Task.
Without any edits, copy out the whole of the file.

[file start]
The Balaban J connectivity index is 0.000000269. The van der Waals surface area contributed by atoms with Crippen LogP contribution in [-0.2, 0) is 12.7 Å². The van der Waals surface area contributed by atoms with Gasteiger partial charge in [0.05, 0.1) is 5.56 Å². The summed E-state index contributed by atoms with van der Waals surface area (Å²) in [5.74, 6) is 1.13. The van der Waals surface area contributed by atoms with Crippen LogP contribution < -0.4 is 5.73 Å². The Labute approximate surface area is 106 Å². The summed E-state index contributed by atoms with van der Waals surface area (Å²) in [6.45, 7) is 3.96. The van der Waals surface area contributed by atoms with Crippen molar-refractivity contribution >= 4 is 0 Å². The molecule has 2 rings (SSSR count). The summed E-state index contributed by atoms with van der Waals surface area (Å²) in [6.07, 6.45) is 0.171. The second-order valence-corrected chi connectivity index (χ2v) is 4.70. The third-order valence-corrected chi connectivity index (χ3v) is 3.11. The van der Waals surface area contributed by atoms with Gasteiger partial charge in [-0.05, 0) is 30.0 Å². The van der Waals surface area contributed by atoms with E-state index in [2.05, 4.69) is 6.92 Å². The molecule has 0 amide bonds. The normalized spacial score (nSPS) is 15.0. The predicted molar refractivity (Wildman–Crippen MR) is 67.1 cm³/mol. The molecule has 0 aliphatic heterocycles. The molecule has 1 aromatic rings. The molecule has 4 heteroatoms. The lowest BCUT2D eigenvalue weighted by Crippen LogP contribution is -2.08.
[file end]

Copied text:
The Balaban J connectivity index is 0.000000269. The van der Waals surface area contributed by atoms with Crippen LogP contribution in [-0.2, 0) is 12.7 Å². The van der Waals surface area contributed by atoms with Gasteiger partial charge in [0.05, 0.1) is 5.56 Å². The summed E-state index contributed by atoms with van der Waals surface area (Å²) in [5.74, 6) is 1.13. The van der Waals surface area contributed by atoms with Crippen LogP contribution < -0.4 is 5.73 Å². The Labute approximate surface area is 106 Å². The summed E-state index contributed by atoms with van der Waals surface area (Å²) in [6.45, 7) is 3.96. The van der Waals surface area contributed by atoms with Crippen molar-refractivity contribution >= 4 is 0 Å². The molecule has 2 rings (SSSR count). The summed E-state index contributed by atoms with van der Waals surface area (Å²) in [6.07, 6.45) is 0.171. The second-order valence-corrected chi connectivity index (χ2v) is 4.70. The third-order valence-corrected chi connectivity index (χ3v) is 3.11. The van der Waals surface area contributed by atoms with Gasteiger partial charge in [-0.05, 0) is 30.0 Å². The van der Waals surface area contributed by atoms with E-state index in [2.05, 4.69) is 6.92 Å². The molecule has 0 amide bonds. The normalized spacial score (nSPS) is 15.0. The predicted molar refractivity (Wildman–Crippen MR) is 67.1 cm³/mol. The molecule has 0 aliphatic heterocycles. The molecule has 1 aromatic rings. The molecule has 4 heteroatoms. The lowest BCUT2D eigenvalue weighted by Crippen LogP contribution is -2.08.